His Nobel Prize for literature notwithstanding, Yiddish author Isaac Bashevis Singer was passionate about the satisfactions of writing for young people. Children, he once explained, will not read something just because the New York Times tell them to. Children will read only something they like.
Though it's received just about every accolade authority figures have on offer, including the Newbery Medal, Louis Sachar's young adult novel "Holes" has become a literary phenomenon because of how fervently its target audience has embraced it. It's now been turned into a movie with the younger crowd in mind, but older adults savvy enough to disregard labels will find it surprisingly rewarding.
One is that "Holes," as opposed to many films about young people, neither preaches nor panders. Shrewdly cast with kids who look like kids and are naturalistic performers into the bargain, it treats its teenage protagonists with complete seriousness, reserving its comic moments for those who look silliest to young adult eyes, the grown-ups.
"Holes" also sticks closely to the book's satisfyingly complex and incident-filled plot. A parable about curses laid and undone, about how everyone has the power to make his or her own destiny, it blends three stories that take place in Europe and America in this century and the last. And it finds room to include exotic fortunetellers, Old West bandits, a forbidden interracial romance featuring "West Wing's" Dulé Hill, the curative powers of onions and the dangers of Texas yellow-spotted lizards. Among other things.
It starts simply, with a pair of stolen shoes, shoes that belonged to Clyde "Sweetfeet" Livingston (the Lakers' Rick Fox), the fastest man in baseball. They drop from the sky and fall on the head of young Stanley Yelnats IV just in time for him to get arrested for theft.
Stanley (Shia LaBeouf), considerably slimmed down from his overweight book self, is a boy who always seems to be in the wrong place at the wrong time, something he attributes to a curse that began with his "no-good-dirty-rotten-pig-stealing-great-great-grandfather." It seems Stanley's ancestor made a bargain back in Latvia with an Egyptian fortuneteller named Madame Zeroni (Eartha Kitt, of all people) and then neglected to live up to it. Bad idea.
Over in America, the first Stanley Yelnats (so named by his palindrome-loving mother), finds the curse also extends to him, as his fortune is stolen by the notorious outlaw Kissin' Kate Barlow (Patricia Arquette). Every Stanley Yelnats since has been similarly burdened, including the current Stanley's mad inventor father (Henry Winkler), desperately seeking his fortune via a cure for foot odor, and his irascible grandfather (Nathan Davis, the director's own grandfather).
With all this and more as gradually revealed backdrop, Stanley finds himself sentenced to 18 months at Camp Green Lake, a facility that is said to help troubled youth build character. When Stanley gets there, he finds no lake and nothing green, only a trio of sinister adults with a very different agenda for their charges.
There is Mr. Sir, a paunchy Texas-tough law enforcement officer with a pencil-thin mustache, a receding Elvis pompadour and the kind of almost-over-the-top conviction that's become Jon Voight's habitual MO.
There's Dr. Pendanski (Tim Blake Nelson), a preternaturally cheerful counselor whose weakness for bromides like "it should be no labor to be nice to your neighbor" leads the kids to call him Mom. And then there is the Warden (Sigourney Weaver), so tough she uses rattlesnake venom for nail polish. Really.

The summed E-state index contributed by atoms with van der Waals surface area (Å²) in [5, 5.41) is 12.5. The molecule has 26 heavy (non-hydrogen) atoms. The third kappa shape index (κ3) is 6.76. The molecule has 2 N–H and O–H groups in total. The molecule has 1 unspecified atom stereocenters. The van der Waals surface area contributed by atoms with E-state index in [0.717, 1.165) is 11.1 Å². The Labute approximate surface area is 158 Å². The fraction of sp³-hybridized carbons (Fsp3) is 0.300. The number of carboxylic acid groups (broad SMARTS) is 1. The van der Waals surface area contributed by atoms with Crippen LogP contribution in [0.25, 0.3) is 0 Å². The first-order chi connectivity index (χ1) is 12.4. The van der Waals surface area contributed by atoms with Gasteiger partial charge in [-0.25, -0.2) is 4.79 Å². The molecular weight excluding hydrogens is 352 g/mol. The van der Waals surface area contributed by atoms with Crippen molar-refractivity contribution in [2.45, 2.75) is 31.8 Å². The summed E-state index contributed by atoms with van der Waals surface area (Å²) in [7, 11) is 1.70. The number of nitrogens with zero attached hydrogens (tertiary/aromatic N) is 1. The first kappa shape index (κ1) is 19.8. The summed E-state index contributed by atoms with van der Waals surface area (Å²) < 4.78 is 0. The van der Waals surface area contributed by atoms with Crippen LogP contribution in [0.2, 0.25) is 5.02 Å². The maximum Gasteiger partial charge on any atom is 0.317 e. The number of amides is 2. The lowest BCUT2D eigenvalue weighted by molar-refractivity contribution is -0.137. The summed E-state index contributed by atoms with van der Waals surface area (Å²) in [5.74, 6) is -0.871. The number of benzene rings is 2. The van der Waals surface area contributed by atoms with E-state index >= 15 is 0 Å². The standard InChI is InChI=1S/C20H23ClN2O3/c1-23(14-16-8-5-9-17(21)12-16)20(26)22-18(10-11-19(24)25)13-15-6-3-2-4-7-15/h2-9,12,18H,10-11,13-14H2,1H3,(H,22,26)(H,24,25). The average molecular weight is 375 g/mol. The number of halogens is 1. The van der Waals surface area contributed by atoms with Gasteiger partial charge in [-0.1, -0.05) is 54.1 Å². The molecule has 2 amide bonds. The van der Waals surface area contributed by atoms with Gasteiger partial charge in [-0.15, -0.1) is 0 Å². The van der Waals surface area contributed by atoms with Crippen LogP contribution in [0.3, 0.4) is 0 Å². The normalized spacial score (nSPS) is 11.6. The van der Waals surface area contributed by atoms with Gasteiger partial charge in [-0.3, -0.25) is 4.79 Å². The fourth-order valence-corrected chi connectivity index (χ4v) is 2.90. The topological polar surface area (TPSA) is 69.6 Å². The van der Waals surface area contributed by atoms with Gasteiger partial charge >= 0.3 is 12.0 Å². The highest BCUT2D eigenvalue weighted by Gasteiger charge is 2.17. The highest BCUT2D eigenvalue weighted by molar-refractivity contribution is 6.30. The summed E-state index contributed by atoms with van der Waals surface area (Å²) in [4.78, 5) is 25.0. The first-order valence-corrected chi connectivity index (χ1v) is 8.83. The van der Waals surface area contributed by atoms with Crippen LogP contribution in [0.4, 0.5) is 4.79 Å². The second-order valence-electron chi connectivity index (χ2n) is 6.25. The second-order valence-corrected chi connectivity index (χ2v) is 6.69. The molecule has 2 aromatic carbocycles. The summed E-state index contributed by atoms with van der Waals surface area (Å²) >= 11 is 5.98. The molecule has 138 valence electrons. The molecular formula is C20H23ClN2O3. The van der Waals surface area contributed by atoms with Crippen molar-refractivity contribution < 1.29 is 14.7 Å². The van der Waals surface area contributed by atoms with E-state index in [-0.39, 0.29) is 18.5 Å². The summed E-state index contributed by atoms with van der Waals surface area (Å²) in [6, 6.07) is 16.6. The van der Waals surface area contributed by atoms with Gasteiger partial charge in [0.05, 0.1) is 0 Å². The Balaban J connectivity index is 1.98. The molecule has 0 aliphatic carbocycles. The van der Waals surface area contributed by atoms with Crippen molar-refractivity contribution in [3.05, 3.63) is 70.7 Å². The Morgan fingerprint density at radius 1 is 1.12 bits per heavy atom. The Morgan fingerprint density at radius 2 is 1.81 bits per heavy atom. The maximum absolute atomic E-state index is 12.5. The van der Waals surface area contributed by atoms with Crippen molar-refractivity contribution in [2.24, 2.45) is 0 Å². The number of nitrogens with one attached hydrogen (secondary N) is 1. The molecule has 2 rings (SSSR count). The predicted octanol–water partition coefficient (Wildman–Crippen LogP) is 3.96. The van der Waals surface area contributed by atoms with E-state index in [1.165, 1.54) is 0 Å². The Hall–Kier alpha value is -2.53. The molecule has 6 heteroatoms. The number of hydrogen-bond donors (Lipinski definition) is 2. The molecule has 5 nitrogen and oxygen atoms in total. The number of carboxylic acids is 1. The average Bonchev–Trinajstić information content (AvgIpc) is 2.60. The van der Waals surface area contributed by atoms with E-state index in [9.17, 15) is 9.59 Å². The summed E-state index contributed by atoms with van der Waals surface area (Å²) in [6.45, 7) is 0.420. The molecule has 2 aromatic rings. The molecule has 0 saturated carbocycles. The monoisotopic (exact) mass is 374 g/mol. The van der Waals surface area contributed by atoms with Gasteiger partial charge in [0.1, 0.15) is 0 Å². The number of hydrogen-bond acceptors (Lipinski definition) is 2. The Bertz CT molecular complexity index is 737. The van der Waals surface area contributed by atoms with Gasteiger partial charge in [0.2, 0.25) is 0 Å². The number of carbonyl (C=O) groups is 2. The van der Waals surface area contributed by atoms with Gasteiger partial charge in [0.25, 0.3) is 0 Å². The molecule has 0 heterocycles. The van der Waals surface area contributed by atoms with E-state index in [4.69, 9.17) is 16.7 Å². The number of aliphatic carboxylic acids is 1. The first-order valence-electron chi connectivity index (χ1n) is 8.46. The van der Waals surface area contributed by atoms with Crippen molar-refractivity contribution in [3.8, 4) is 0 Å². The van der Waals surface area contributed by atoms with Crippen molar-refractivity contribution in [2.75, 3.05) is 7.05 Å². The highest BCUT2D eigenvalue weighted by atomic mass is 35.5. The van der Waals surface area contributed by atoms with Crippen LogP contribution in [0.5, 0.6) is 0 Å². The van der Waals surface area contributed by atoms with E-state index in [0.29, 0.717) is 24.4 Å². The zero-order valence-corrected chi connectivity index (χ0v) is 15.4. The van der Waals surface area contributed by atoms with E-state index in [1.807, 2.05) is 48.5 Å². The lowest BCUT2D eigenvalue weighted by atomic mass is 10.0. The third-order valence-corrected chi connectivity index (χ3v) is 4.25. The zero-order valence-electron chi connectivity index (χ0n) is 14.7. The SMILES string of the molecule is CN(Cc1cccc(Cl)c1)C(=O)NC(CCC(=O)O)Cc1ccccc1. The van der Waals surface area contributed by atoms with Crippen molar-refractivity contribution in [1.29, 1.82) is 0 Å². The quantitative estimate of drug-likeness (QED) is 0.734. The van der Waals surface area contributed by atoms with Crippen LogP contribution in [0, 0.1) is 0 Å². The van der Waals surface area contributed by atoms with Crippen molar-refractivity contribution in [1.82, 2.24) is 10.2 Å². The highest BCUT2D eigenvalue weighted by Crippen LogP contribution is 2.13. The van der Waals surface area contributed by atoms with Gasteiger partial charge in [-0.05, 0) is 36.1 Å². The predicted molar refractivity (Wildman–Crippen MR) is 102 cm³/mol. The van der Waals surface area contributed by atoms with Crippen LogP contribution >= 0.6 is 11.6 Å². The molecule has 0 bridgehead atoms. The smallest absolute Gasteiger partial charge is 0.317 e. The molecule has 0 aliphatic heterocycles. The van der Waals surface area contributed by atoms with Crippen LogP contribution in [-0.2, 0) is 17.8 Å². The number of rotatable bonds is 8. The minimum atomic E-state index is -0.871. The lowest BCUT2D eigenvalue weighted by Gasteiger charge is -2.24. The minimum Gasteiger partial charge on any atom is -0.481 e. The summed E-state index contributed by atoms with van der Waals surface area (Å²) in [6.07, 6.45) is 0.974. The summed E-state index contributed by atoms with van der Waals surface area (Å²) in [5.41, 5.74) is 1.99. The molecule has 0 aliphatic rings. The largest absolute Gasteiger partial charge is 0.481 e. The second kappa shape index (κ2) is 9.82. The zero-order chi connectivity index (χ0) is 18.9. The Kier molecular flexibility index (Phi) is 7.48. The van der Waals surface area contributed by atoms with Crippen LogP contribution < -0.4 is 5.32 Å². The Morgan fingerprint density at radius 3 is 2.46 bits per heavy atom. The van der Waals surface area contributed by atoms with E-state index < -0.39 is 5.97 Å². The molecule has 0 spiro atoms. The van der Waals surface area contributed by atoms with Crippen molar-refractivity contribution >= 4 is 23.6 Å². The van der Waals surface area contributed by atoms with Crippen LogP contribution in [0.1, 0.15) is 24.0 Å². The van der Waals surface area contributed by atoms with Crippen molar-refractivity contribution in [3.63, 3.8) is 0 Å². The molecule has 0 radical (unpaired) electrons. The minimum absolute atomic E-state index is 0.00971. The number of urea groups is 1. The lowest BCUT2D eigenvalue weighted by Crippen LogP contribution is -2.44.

Under the supervision of these three, the kids at Camp Green Lake have to dig holes. A lot of holes: one 5-foot-by-5-foot cavity per boy per day. The adults say its for building character, that digging holes will turn a bad boy good, but it soon becomes clear they are looking for something, though what it could possibly be in the middle of the desert no one knows.
Initially, Stanley is interested only in surviving a situation that seems genuinely menacing, in part because the other kids, who go by nicknames like Armpit, Zig-Zag and X-Ray, are not particularly welcoming. Only the enigmatic, noncommunicative Zero (Khleo Thomas) doesn't seem to have it in for him.
"Holes" departs somewhat from the book in having its adults walk a line, being comic as well as edgy. Voight, Weaver and Nelson manage that nicely, though enlarging Stanley's father and grandfather into strictly comic relief characters is an unnecessary and less successful change.
"Holes" is successful finally for the most old-fashioned of reasons: It's got an involving, adventurous story to tell and the wherewithal to tell it correctly. And while young adults may think this is intended only for them, in truth it's their elders who are especially starved for this kind of entertainment.
MPAA rating: PG, for violence, mild language, and some thematic elements
Times guidelines: Some scary lizards and a few frightening scenes that may be too intense for very young children.
Sigourney Weaver ... The Warden
Jon Voight ... Mr. Sir
Patricia Arquette ... Kate Barlow
Tim Blake Nelson ... Dr. Pendanski
Dulé Hill ... Sam
Shia LaBeouf ... Stanley Yelnats
In association with Walden Media, distributed by Walt Disney Pictures. Director Andrew Davis. Producers Mike Medavoy, Andrew Davis, Teresa Tucker-Davies, Lowell Blank. Executive producers Marty Ewing, Louis Phillips. Screenplay Louis Sachar, based on his novel. Cinematographer Stephen St. John. Editors Tom Nordberg, Jeffrey Wolf. Costumes Aggie Guerard Rodgers. Music Joel McNeely. Production design Maher Ahmad. Art director Austin Gorg. Set decorator Gene Serdena. Running time: 1 hour, 57 minutes.
In general release.
"Holes," faithful to the novel on which it's based, is aimed at a younger audience, but savvy adults will find plenty of rewards.
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